Tuesday, June 18, 2024

Opinion | Is the ‘vibe-cession’ finally over for the U.S. economy?

Opinion | Is the ‘vibe-cession’ finally over for the U.S. economy?

The U.S. economy is starting to look almost normal. The supply chain chaos is largely over. Most items are back in stock, and car lots are full again. Growth is solid. Recession risks are fading. It’s still easy to get a job, but companies are growing pickier about whom they hire. Inflation is cooling off. Consumers are selectively splurging (especially on Taylor Swift concerts), but being a bit more cautious overall. Gas prices are down to about $3.50 a gallon — above pre-pandemic levels, but similar to those in the Obama years. Even the housing market is beginning to stabilize after a frenzied buying spree in 2020 and 2021, followed by an abrupt freeze in 2022 as mortgage rates surged.

This doesn’t mean everything is perfect. It rarely is. But many parts of the economy have supply and demand more in balance now than a year or two ago. This is a welcome shift, and it should make it easier to bring inflation down further and avoid a recession.

Americans are starting to feel it. This summer could end up marking the end of the “vibe-cession,” the term that has taken hold to explain why so many Americans give the economy a failing grade despite a half-century low in unemployment. Sentiment is finally improving. The latest University of Michigan consumer sentiment index just notched its largest gain since 2006. Morning Consult shows a steady uptick in sentiment since January. To be clear, both indicators remain well below pre-pandemic levels. But sentiment looks less like it did during the Great Recession and more like early 2010s, a period known for slow growth.

“It may take a while for that kind of re-normalization to work into people’s consciousness,” Jared Bernstein, President Biden’s top economic adviser, told me, “but we’re starting to see some of it now.”

There’s a decent chance sentiment will continue to improve. Both the stock market and gas prices, which play a big role in the economic “vibe,” have improved a lot in the past year, with the popular S&P 500 index up over 17 percent so far this year. Politics also influences people’s views. Republicans rate the economy poorly right now, while Democrats give it high marks. (The reverse was true under President Donald Trump.) But the other factor that has lately become a key gauge is wages adjusted for inflation. In other words, whether a worker’s is pay growing faster or slower than prices are.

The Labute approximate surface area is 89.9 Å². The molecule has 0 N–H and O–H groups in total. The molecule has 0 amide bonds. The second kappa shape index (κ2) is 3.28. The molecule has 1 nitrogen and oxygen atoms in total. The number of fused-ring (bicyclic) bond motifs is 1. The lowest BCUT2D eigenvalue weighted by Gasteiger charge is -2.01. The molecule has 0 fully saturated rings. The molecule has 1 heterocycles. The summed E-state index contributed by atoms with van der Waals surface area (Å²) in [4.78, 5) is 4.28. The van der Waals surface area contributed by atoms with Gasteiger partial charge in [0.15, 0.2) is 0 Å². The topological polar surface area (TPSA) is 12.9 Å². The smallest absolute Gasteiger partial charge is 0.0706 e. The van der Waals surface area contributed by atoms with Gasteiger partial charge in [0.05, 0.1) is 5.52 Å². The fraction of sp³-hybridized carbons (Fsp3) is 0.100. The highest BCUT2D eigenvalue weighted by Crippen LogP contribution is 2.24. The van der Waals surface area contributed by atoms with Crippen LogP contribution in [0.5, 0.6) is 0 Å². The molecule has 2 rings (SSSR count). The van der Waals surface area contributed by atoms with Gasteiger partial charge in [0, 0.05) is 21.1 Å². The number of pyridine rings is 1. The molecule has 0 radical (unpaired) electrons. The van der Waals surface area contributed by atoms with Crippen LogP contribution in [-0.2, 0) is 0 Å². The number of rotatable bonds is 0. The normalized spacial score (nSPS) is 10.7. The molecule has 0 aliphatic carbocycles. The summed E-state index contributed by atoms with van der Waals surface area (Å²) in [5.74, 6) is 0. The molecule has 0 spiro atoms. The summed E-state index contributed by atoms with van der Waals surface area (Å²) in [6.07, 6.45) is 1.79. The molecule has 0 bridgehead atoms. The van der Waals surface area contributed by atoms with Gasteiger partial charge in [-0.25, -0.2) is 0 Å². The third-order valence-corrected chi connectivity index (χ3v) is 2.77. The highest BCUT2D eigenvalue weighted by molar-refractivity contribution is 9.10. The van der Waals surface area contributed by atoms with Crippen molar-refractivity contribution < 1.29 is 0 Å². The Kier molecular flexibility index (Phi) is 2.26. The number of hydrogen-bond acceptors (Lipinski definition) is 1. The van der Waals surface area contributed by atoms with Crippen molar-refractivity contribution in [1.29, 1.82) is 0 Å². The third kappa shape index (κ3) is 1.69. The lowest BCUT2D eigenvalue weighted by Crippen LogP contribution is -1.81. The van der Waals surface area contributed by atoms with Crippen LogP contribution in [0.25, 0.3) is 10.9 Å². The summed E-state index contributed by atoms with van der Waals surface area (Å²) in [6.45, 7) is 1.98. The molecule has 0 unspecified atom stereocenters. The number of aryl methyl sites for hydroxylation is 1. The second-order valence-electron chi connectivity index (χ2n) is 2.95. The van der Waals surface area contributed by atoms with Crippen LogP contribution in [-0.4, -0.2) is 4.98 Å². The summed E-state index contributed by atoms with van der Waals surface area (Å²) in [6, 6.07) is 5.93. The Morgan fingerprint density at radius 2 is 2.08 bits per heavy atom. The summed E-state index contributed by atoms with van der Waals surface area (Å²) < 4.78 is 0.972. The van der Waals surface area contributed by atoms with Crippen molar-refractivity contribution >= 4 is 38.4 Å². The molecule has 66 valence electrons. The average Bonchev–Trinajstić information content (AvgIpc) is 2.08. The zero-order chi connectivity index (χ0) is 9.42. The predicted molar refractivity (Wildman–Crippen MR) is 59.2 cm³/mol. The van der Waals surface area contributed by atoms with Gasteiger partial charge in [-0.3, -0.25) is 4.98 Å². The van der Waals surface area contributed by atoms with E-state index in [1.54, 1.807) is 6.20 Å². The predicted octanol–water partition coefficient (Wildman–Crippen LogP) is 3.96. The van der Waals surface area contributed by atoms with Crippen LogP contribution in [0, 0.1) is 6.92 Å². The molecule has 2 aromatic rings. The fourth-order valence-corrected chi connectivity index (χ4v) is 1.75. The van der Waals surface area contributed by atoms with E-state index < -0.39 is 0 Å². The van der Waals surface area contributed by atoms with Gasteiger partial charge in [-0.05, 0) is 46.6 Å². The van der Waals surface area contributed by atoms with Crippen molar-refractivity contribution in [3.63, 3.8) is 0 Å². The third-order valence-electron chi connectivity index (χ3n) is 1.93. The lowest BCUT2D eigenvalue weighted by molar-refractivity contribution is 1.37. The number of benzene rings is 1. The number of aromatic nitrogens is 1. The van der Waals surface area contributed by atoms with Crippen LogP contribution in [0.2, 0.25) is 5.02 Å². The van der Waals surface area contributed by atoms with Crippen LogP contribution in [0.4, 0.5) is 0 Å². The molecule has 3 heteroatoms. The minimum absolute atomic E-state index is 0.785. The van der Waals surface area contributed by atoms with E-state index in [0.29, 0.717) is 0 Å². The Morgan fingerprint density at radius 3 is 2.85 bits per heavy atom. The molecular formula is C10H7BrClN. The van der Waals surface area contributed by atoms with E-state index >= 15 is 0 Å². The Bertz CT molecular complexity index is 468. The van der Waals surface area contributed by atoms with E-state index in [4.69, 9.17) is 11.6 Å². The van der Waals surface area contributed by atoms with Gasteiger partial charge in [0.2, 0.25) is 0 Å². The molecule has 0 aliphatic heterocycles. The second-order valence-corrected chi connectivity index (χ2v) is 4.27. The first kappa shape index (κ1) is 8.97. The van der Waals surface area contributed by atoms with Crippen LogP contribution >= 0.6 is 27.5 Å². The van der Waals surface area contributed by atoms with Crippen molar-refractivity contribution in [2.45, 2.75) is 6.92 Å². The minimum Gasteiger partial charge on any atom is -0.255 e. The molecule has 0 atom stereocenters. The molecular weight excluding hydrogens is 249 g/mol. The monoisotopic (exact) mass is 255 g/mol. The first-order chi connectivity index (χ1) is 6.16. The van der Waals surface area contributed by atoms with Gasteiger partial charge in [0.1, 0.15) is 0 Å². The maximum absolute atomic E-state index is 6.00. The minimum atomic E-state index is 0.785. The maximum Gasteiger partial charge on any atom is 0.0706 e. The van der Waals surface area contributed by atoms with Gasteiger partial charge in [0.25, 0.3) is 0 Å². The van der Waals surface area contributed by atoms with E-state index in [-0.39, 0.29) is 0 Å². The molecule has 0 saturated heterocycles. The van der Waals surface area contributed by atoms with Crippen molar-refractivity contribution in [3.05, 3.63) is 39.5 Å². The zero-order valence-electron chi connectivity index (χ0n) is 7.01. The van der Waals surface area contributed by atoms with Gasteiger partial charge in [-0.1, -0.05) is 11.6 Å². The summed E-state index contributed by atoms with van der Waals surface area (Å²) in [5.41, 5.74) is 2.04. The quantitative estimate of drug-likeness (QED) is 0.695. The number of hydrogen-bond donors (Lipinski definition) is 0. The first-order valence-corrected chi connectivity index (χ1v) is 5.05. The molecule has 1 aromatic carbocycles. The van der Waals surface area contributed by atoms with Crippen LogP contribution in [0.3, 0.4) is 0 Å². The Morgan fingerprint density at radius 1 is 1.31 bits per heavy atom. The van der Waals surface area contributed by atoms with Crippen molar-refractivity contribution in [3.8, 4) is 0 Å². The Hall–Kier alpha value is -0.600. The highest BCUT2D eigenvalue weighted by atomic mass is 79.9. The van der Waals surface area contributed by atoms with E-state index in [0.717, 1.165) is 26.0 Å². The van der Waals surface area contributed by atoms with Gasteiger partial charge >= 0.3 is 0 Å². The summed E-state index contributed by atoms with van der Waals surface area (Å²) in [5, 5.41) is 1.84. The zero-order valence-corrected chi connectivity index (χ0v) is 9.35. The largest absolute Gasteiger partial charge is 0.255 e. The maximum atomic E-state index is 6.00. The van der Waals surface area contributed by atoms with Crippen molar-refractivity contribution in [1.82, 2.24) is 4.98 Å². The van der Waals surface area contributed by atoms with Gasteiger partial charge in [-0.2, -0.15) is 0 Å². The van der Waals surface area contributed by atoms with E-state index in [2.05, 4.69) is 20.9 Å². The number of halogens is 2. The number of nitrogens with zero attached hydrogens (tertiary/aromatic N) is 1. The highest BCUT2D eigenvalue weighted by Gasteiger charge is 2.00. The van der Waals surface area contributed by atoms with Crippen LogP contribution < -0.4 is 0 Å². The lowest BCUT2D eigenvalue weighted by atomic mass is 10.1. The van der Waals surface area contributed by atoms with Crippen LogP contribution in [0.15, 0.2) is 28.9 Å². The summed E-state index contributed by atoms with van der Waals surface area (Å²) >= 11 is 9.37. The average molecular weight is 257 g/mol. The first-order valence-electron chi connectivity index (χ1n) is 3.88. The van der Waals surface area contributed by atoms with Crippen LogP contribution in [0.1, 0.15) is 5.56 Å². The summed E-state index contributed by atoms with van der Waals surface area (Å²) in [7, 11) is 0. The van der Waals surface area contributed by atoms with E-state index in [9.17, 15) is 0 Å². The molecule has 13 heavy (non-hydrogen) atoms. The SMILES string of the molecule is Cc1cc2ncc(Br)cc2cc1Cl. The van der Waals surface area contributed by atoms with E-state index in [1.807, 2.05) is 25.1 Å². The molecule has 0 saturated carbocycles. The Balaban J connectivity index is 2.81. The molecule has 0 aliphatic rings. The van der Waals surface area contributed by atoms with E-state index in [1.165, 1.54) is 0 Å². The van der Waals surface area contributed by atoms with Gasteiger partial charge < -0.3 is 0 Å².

Here’s where the story gets interesting. In May and June, the average worker’s pay in the United States finally grew faster than inflation for the first time since early 2021. To put it another way, from April 2021 to April 2023, inflation far surpassed wage increases. People didn’t just feel worse off; there was tangible evidence that they were falling behind. Now the typical worker is better off, even after accounting for inflation, than just before the pandemic. That’s not saying much. If a family has not really been able to get ahead for years, the scars remain.

“We’ve fully recovered employment, but we’re not there yet on household incomes,” Jason Furman, President Barack Obama’s former top economist, told me.

Furman has been pointing out how “real wages” pay adjusted for inflation — are back above pre-pandemic levels but still way below the pre-pandemic trend. Getting back to trend could take years. Most families are not sitting around making a detailed calculation like Furman’s, but this helps explain why sentiment looks more like 2012 than 2019.

Furman’s analysis is about the middle class. In recent years, the largest pay gains went to workers earning less than $20 an hour. The gains for many of these workers were so great that wage inequality went down. But even though many low-wage workers saw raises that exceeded inflation, their sentiment wasn’t much better than that of the middle class and the rich, since rising prices, especially for rent, hit poor families hard.

It’s becoming clear that Americans really don’t like inflation. It exacts a huge psychological toll — and a tangible one on household budgets. Over the past couple of years, prices went up a lot faster than wages did, at least initially. Now, there’s evidence that pay is starting to outpace inflation. But this will take time to really sink in.

All of this matters a lot for the 2024 election. While the middle class is just starting to come out ahead under Biden, a heavy burden looms with the restart of student loan payments in the fall and the end of pandemic child-care subsidies. The good news is that, despite the gloomy vibe, consumer spending stayed strong. Even though people felt as if they were in a recession, they were spending as if they were in boom times.

The vibe-cession is starting to fade because many Americans finally are beginning to get ahead. Regardless of political party, it’s good for the nation when the middle class thrives.

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